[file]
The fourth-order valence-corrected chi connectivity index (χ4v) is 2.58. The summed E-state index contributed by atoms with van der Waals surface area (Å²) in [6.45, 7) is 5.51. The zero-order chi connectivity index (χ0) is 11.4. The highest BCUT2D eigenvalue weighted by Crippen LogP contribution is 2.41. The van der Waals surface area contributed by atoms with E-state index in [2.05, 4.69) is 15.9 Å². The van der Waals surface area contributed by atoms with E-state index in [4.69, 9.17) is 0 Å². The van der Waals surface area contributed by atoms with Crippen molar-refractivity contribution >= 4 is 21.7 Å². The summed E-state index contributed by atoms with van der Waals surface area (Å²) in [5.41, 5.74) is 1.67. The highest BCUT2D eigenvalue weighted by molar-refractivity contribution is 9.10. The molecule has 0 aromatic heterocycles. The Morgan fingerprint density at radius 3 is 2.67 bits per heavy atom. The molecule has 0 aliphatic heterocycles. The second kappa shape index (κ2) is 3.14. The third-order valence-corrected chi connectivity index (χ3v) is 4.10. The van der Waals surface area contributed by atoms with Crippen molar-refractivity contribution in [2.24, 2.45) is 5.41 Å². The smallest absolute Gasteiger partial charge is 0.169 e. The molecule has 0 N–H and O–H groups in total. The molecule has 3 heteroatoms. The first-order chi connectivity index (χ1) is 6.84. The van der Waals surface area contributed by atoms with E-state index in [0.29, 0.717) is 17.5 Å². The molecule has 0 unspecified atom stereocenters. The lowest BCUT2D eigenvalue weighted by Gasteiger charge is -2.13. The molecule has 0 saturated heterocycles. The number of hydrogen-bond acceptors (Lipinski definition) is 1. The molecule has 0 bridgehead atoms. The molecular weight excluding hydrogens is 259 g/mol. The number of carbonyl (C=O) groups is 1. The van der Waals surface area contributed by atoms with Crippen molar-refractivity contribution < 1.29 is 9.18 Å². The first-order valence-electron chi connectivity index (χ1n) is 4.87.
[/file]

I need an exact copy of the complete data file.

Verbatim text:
The fourth-order valence-corrected chi connectivity index (χ4v) is 2.58. The summed E-state index contributed by atoms with van der Waals surface area (Å²) in [6.45, 7) is 5.51. The zero-order chi connectivity index (χ0) is 11.4. The highest BCUT2D eigenvalue weighted by Crippen LogP contribution is 2.41. The van der Waals surface area contributed by atoms with E-state index in [2.05, 4.69) is 15.9 Å². The van der Waals surface area contributed by atoms with E-state index in [4.69, 9.17) is 0 Å². The van der Waals surface area contributed by atoms with Crippen molar-refractivity contribution >= 4 is 21.7 Å². The summed E-state index contributed by atoms with van der Waals surface area (Å²) in [5.41, 5.74) is 1.67. The highest BCUT2D eigenvalue weighted by molar-refractivity contribution is 9.10. The molecule has 0 aromatic heterocycles. The Morgan fingerprint density at radius 3 is 2.67 bits per heavy atom. The molecule has 0 aliphatic heterocycles. The second kappa shape index (κ2) is 3.14. The third-order valence-corrected chi connectivity index (χ3v) is 4.10. The van der Waals surface area contributed by atoms with Crippen molar-refractivity contribution in [2.24, 2.45) is 5.41 Å². The smallest absolute Gasteiger partial charge is 0.169 e. The molecule has 0 N–H and O–H groups in total. The molecule has 3 heteroatoms. The first-order chi connectivity index (χ1) is 6.84. The van der Waals surface area contributed by atoms with E-state index in [0.29, 0.717) is 17.5 Å². The molecule has 0 unspecified atom stereocenters. The lowest BCUT2D eigenvalue weighted by Gasteiger charge is -2.13. The molecule has 0 saturated heterocycles. The number of hydrogen-bond acceptors (Lipinski definition) is 1. The molecule has 0 bridgehead atoms. The molecular weight excluding hydrogens is 259 g/mol. The number of carbonyl (C=O) groups is 1. The van der Waals surface area contributed by atoms with Crippen molar-refractivity contribution < 1.29 is 9.18 Å². The first-order valence-electron chi connectivity index (χ1n) is 4.87.